This week the Philippines Securities and Exchange Commission (SEC) revealed to the public that it plans to enforce securities regulations against cloud mining operations. According to the SEC’s statement, the regulatory agency believes these types of contracts should be defined as “securities.”
Philippines Securities and Exchange Commission Issues Warning Against Cloud Mining Operations and Contracts
The Philippines financial regulator has issued a warning to cloud mining operations promoting this business model without registering with the SEC. Cloud mining operations involve a contract of pre-purchased hashpower from a remote mining operation, and users buy the contracts for a lifetime or a limited amount of time. Cloud mining users then reap the benefits of the pool’s mining revenue if the operation is profitable and if it is not contracts can break even or suffer from losses. The SEC explains that an initial investigation has shown numerous local and foreign cloud mining companies are soliciting these contracts to citizens residing in the Philippines.
Cloud Mining Operators and Agents Can Face Up to 21 Years in Prison
According to the regulator these contracts promise to pay the investor daily or weekly mining proceeds and these unregistered firms also affiliate commissions for every recruit that registers. Due to this business practice, the SEC states that Under Rule 26.3.5 par. 4 of the 2015 Securities Regulation Code these sales are defined as investment contracts. Using the Howey Test the SEC explains the results confirm that these investments are securities.
“Since this scheme involves the sale of securities to the public, the SRC requires that the said securities offered are duly registered and that the appropriate license and/or permit to sell securities to the public are issued to the corporation and/or its agents, pursuant to the provisions of Section 8 of the SRC,” the Philippines SEC emphasizes.
The warning further states, “Likewise, those who act as salesmen, brokers, dealers or agents of these companies in selling or convincing people to invest in the investment scheme being offered by these cryptocurrency mining companies including solicitations and recruitment through the internet without the necessary license or authority from the Commission may likewise be prosecuted.”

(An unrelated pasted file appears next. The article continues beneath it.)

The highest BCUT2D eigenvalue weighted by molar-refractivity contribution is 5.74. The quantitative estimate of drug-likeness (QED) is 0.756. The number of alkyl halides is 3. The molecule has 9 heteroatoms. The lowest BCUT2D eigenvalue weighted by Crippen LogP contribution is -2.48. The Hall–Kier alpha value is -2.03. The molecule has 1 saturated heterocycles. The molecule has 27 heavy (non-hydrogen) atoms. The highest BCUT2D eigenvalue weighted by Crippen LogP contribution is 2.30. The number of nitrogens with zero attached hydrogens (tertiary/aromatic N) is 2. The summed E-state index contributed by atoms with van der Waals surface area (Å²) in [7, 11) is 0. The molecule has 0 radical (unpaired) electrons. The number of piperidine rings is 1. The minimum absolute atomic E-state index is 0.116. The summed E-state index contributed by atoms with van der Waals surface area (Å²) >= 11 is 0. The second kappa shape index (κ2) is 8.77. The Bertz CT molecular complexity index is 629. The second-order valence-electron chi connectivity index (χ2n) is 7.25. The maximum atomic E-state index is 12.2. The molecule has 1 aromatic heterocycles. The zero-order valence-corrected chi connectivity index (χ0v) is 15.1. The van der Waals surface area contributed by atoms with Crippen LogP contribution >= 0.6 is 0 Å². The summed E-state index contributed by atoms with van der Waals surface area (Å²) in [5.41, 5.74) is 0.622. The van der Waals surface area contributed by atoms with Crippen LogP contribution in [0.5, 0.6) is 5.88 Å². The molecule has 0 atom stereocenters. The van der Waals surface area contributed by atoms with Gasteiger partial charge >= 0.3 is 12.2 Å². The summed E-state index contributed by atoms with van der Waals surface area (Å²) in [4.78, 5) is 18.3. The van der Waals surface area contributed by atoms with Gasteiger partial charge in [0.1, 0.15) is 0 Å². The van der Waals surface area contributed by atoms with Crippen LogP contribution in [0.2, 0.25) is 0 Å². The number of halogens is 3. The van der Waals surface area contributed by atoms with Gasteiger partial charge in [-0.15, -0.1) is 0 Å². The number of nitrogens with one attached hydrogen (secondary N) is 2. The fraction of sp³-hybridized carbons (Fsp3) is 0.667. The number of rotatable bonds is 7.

[Offenders] will be held criminally liable under Section 28 of the Securities Regulation Code and penalized with a maximum penalty of twenty-one (21) years of imprisonment or both pursuant to Section 73 of the SRC.
The Philippines Regulator Says the General Public Should Stop Investing in These Investment Activities
The regulator implies operations that invite and recruit this type of activity without registration will be penalized in accordance with the Supreme Court decision mandated in 2014. Further, the SEC warns the public to “stop investing” in cloud mining contracts with a statement that highlights it’s warning in capitalized and bold lettering:
In view thereof, the public is hereby advised to STOP INVESTING in these kinds of unregistered investment activity and to take the necessary precautions in dealing with these cloud mining companies.
The Philippines government is not the only group of regulators looking to stop cloud mining operations due to securities laws. Last month news.Bitcoin.com reported on how the Attorney General of South Carolina served a cease and desist order to Genesis Mining. The state of South Carolina has also deemed mining contracts to be securities, and plans to prosecute unregistered entities as well.
What do you think about the Philippines regulator’s warning against cloud mining operations and contracts? Let us know what you think about this subject in the comments below.
Images via Shutterstock, Pixabay, and the Philippines SEC.
Do you agree with us that Bitcoin is the best invention since sliced bread? Thought so. That’s why we are building this online universe revolving around anything and everything Bitcoin. We have a store. And a forum. And a casino, a pool and real-time price statistics.